The Department of Commerce announced a resolution of its sanction against Chinese entity ZTE, which had appeared to put the company’s future existence in jeopardy. That sanction was an export denial barring American companies from selling components to ZTE and its subsidiary, ZTE Kangxun Telecommunications Ltd. American companies, such as San Diego-based chipmaker Qualcomm, supplied critical parts for its networking gear and smartphones. This sanction came on the heels of an $891 million fine and penalty the company agreed to in March 2017 for its first round of export control violations. The second sanction was for failing to live up to the terms of the DPA the company agreed to in 2017. 

In 2017, ZTE agreed to a monitor, who was appointed by the District Court in line with the company’s guilty plea. Under the May 2018 supplemental sanction, ZTE agreed to pay an additional $1 billion in penalties, put $400 million in escrow, and accept a U.S.-appointed compliance department. According to a Department of Commerce press release, the new agreement requires ZTE “to retain a team of special compliance coordinators selected by and answerable to” the Commerce Department for ten years. This new compliance function will essentially serve as the Department of Commerce’s monitor at ZTE and, as the press release noted, “Their function will be to monitor on a real-time basis ZTE’s compliance with U.S. export control laws.”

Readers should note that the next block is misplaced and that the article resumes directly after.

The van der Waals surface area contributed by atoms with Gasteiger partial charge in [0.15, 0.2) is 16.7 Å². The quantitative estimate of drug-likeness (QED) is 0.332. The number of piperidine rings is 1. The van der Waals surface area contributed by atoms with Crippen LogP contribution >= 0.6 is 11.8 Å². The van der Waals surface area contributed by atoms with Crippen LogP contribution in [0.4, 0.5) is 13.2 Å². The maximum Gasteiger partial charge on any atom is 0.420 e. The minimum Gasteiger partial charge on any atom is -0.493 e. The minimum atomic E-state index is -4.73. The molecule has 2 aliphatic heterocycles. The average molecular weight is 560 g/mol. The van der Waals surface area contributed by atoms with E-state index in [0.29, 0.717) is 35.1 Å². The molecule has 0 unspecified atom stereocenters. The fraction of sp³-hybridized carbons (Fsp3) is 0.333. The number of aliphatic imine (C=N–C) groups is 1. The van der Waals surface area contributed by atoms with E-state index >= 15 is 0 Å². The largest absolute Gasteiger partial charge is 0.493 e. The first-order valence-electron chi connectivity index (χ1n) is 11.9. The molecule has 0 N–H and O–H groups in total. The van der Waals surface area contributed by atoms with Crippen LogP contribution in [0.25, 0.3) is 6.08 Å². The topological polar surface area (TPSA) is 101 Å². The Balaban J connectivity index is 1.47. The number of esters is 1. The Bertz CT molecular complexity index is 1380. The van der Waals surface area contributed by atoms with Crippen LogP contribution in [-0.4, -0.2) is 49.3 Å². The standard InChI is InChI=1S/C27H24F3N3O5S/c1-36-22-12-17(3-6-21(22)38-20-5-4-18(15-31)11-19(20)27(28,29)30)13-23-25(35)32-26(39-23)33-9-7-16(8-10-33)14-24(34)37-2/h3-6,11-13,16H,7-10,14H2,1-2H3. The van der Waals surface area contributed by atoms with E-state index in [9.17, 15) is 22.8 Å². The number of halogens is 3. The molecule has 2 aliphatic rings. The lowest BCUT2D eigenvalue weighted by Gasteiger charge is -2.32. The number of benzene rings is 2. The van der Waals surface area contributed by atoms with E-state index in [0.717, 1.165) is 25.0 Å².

While a requirement for two monitors is not completely unheard of and has been used in unique circumstances, such as when an anti-corruption settlement encompasses two countries, it is almost unheard of in the export control context. What is not clear is how the Department of Commerce monitors will work with the court appointed monitor. What will happen if the District Court refuses to accept the new Department of Commerce monitor? Or their findings? What if the court-appointed monitor orders ZTE to do something different than the Department of Commerce monitor suggests? 

It will be interesting to see in the weeks ahead how the dual monitorship phase plays out, as the Department of Commerce is certainly in unchartered waters.